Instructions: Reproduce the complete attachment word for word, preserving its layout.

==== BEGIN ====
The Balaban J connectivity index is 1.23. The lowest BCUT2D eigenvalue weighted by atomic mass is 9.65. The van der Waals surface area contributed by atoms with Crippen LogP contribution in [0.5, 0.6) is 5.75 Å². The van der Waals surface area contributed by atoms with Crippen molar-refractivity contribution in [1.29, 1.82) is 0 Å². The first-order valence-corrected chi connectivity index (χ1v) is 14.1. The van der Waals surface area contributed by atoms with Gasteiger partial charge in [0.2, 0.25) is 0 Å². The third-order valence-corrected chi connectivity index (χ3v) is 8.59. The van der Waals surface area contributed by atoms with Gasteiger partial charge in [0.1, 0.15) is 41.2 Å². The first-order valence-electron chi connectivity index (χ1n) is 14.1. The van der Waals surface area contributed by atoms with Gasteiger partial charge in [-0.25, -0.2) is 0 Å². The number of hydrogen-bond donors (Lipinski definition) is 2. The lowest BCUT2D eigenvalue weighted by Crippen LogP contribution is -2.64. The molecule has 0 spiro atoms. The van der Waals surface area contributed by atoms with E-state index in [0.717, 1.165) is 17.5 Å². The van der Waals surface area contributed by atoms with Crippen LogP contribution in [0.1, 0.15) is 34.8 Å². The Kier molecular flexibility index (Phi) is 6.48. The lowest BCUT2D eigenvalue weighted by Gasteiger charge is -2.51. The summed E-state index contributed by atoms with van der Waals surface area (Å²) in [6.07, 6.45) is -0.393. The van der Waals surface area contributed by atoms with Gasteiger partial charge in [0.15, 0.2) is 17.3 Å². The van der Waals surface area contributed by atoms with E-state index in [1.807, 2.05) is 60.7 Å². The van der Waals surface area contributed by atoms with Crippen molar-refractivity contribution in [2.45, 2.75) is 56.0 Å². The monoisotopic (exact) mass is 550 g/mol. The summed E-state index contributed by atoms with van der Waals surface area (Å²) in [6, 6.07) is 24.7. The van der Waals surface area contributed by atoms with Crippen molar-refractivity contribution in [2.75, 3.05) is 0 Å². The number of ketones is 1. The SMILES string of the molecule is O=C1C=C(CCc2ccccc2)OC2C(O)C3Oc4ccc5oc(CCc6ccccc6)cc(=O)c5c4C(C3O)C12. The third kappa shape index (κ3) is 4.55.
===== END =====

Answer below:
The Balaban J connectivity index is 1.23. The lowest BCUT2D eigenvalue weighted by atomic mass is 9.65. The van der Waals surface area contributed by atoms with Crippen LogP contribution in [0.5, 0.6) is 5.75 Å². The van der Waals surface area contributed by atoms with Crippen molar-refractivity contribution in [1.29, 1.82) is 0 Å². The first-order valence-corrected chi connectivity index (χ1v) is 14.1. The van der Waals surface area contributed by atoms with Gasteiger partial charge in [0.2, 0.25) is 0 Å². The third-order valence-corrected chi connectivity index (χ3v) is 8.59. The van der Waals surface area contributed by atoms with Gasteiger partial charge in [0.1, 0.15) is 41.2 Å². The first-order valence-electron chi connectivity index (χ1n) is 14.1. The van der Waals surface area contributed by atoms with Gasteiger partial charge in [-0.25, -0.2) is 0 Å². The number of hydrogen-bond donors (Lipinski definition) is 2. The lowest BCUT2D eigenvalue weighted by Crippen LogP contribution is -2.64. The molecule has 0 spiro atoms. The van der Waals surface area contributed by atoms with E-state index in [0.717, 1.165) is 17.5 Å². The van der Waals surface area contributed by atoms with Crippen LogP contribution in [0.1, 0.15) is 34.8 Å². The Kier molecular flexibility index (Phi) is 6.48. The lowest BCUT2D eigenvalue weighted by Gasteiger charge is -2.51. The summed E-state index contributed by atoms with van der Waals surface area (Å²) in [6.07, 6.45) is -0.393. The van der Waals surface area contributed by atoms with Gasteiger partial charge in [0.15, 0.2) is 17.3 Å². The van der Waals surface area contributed by atoms with E-state index in [1.807, 2.05) is 60.7 Å². The van der Waals surface area contributed by atoms with Crippen molar-refractivity contribution in [2.45, 2.75) is 56.0 Å². The monoisotopic (exact) mass is 550 g/mol. The summed E-state index contributed by atoms with van der Waals surface area (Å²) in [6, 6.07) is 24.7. The van der Waals surface area contributed by atoms with Crippen molar-refractivity contribution in [2.75, 3.05) is 0 Å². The number of ketones is 1. The SMILES string of the molecule is O=C1C=C(CCc2ccccc2)OC2C(O)C3Oc4ccc5oc(CCc6ccccc6)cc(=O)c5c4C(C3O)C12. The third kappa shape index (κ3) is 4.55.